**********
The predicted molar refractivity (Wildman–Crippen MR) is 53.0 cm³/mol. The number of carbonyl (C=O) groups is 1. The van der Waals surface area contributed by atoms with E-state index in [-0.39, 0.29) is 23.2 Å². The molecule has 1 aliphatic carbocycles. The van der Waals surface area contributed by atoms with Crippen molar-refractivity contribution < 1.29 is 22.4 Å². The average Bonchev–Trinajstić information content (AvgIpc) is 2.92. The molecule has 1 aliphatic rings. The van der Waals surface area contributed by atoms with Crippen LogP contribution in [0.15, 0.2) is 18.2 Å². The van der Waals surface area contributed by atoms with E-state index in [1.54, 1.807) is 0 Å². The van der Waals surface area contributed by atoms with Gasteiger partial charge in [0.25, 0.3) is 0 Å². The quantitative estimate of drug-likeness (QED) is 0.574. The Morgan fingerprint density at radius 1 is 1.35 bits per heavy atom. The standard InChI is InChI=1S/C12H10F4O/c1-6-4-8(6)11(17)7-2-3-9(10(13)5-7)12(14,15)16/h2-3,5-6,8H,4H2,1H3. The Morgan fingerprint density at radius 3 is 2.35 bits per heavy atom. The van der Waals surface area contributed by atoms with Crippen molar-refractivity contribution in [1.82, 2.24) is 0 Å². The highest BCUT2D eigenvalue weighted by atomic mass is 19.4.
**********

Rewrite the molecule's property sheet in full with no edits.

The predicted molar refractivity (Wildman–Crippen MR) is 53.0 cm³/mol. The number of carbonyl (C=O) groups is 1. The van der Waals surface area contributed by atoms with E-state index in [-0.39, 0.29) is 23.2 Å². The molecule has 1 aliphatic carbocycles. The van der Waals surface area contributed by atoms with Crippen molar-refractivity contribution < 1.29 is 22.4 Å². The average Bonchev–Trinajstić information content (AvgIpc) is 2.92. The molecule has 1 aliphatic rings. The van der Waals surface area contributed by atoms with Crippen LogP contribution in [0.15, 0.2) is 18.2 Å². The van der Waals surface area contributed by atoms with E-state index in [1.54, 1.807) is 0 Å². The van der Waals surface area contributed by atoms with Gasteiger partial charge in [0.25, 0.3) is 0 Å². The quantitative estimate of drug-likeness (QED) is 0.574. The Morgan fingerprint density at radius 1 is 1.35 bits per heavy atom. The standard InChI is InChI=1S/C12H10F4O/c1-6-4-8(6)11(17)7-2-3-9(10(13)5-7)12(14,15)16/h2-3,5-6,8H,4H2,1H3. The Morgan fingerprint density at radius 3 is 2.35 bits per heavy atom. The van der Waals surface area contributed by atoms with Crippen molar-refractivity contribution in [1.82, 2.24) is 0 Å². The highest BCUT2D eigenvalue weighted by atomic mass is 19.4.